Civil legal aid experts are warning about an ‘unprecedented’ number of gaps opening up in the provision of civil legal aid across the country.
This Friday (13 April 2018), applications for the housing possession court duty scheme (HPCDS) for Cornwall close. The Legal Aid Agency (LAA) was forced to reopen the tender process after it received ‘insufficient compliant tenders’ in the first round of bids. It also faces a judicial review of the HPCDS tender process from the Law Centres Network after changes to the scheme were widely condemned by the current providers
Cornwall is also one of 61 local authorities (39 procurement areas) in which the LAA has not received sufficient tenders to cover face-to-face advice for housing and debt cases. The gaps in provision were revealed in a document released on 28 March by the LAA
, which says it will be inviting tenders to cover the shortfall soon. The document also details the six immigration and asylum advice access points (covering 26 councils) in which there were insufficient bids and the seven procurement areas without enough family law bids. Vicky Ling, a consultant specialising in legal aid practice and co-author of the LAG Legal Aid Handbook
, told Legal Action
: ‘It is unprecedented for the LAA to be re-advertising such a large number of contracts so soon after the tender process has closed.’ She described the shortfall in housing tender bidders as ‘of particular concern’.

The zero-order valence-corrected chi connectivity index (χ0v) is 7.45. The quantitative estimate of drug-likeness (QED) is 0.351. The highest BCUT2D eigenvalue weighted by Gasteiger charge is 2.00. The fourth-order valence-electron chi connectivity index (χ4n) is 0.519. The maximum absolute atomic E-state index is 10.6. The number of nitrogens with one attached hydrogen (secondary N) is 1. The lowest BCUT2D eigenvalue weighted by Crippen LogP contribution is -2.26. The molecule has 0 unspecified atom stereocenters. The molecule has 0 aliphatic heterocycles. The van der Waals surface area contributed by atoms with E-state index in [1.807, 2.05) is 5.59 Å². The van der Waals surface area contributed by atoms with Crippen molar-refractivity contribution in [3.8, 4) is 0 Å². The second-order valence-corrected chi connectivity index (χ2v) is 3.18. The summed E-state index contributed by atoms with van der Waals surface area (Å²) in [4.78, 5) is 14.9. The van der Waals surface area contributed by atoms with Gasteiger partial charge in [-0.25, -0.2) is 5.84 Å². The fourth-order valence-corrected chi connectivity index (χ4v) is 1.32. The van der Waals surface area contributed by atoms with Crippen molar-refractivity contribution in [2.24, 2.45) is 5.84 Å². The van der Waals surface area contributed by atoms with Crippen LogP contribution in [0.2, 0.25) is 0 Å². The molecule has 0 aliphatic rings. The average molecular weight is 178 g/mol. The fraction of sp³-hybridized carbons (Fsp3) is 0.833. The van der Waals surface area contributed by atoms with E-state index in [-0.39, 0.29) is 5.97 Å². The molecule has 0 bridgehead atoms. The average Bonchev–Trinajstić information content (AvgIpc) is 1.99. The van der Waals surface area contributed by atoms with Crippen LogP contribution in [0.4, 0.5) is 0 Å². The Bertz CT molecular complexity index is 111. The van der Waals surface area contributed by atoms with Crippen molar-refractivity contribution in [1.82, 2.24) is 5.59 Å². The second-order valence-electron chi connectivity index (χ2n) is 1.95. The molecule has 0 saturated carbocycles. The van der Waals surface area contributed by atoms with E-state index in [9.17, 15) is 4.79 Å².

Carol Storer, director of the Legal Aid Practitioners Group, told Legal Action that there is a ‘loss in the skills base of legal aid lawyers’ and a recruitment crisis going on as firms and other organisations are not able to recruit experienced lawyers and other caseworkers. She said housing lawyers are telling her that ‘in many areas of the country they cannot make legal aid work pay as the mix of work they can undertake has changed since the cuts to scope under the Legal Aid, Sentencing and Punishment of Offenders Act 2012, but the fees have stayed the same’.
Head of the Law Society’s justice team, Richard Miller, believes ‘this is a “told you so” moment’ as the profession has kept ‘telling the LAA the civil legal aid contracts are not viable’. He also observed that while the LAA has offered 1,700 civil legal aid contracts, ‘it will be interesting to see how many providers take them up’, and even if they do ‘this does not necessarily mean they will use all the matter starts they are offered’.
Bids for the face-to-face civil legal aid contracts had to be submitted by providers on 10 November last year. The contracts are due to commence in September this year.